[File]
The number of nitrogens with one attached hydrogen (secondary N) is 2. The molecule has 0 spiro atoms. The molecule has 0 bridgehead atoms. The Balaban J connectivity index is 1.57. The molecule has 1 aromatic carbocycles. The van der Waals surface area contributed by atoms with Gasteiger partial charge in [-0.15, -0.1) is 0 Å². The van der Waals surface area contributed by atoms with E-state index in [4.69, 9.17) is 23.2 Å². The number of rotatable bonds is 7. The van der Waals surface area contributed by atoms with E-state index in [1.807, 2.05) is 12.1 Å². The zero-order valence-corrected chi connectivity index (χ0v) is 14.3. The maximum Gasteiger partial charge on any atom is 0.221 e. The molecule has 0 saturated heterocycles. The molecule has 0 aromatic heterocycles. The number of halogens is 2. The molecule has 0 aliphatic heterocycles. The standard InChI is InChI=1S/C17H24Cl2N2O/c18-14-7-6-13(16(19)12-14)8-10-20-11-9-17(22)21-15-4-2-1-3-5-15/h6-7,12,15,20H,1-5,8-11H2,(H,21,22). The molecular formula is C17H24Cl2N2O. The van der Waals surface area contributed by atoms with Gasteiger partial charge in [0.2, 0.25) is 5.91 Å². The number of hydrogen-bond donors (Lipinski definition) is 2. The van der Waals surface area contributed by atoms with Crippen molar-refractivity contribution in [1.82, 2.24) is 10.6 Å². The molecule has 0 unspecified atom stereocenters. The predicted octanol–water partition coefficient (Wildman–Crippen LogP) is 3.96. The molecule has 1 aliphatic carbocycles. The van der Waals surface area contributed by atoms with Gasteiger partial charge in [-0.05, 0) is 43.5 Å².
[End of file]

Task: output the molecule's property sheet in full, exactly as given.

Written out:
The number of nitrogens with one attached hydrogen (secondary N) is 2. The molecule has 0 spiro atoms. The molecule has 0 bridgehead atoms. The Balaban J connectivity index is 1.57. The molecule has 1 aromatic carbocycles. The van der Waals surface area contributed by atoms with Gasteiger partial charge in [-0.15, -0.1) is 0 Å². The van der Waals surface area contributed by atoms with E-state index in [4.69, 9.17) is 23.2 Å². The number of rotatable bonds is 7. The van der Waals surface area contributed by atoms with E-state index in [1.807, 2.05) is 12.1 Å². The zero-order valence-corrected chi connectivity index (χ0v) is 14.3. The maximum Gasteiger partial charge on any atom is 0.221 e. The molecule has 0 saturated heterocycles. The molecule has 0 aromatic heterocycles. The number of halogens is 2. The molecule has 0 aliphatic heterocycles. The standard InChI is InChI=1S/C17H24Cl2N2O/c18-14-7-6-13(16(19)12-14)8-10-20-11-9-17(22)21-15-4-2-1-3-5-15/h6-7,12,15,20H,1-5,8-11H2,(H,21,22). The molecular formula is C17H24Cl2N2O. The van der Waals surface area contributed by atoms with Gasteiger partial charge in [0.2, 0.25) is 5.91 Å². The number of hydrogen-bond donors (Lipinski definition) is 2. The van der Waals surface area contributed by atoms with Crippen molar-refractivity contribution in [1.82, 2.24) is 10.6 Å². The molecule has 0 unspecified atom stereocenters. The predicted octanol–water partition coefficient (Wildman–Crippen LogP) is 3.96. The molecule has 1 aliphatic carbocycles. The van der Waals surface area contributed by atoms with Gasteiger partial charge in [-0.05, 0) is 43.5 Å².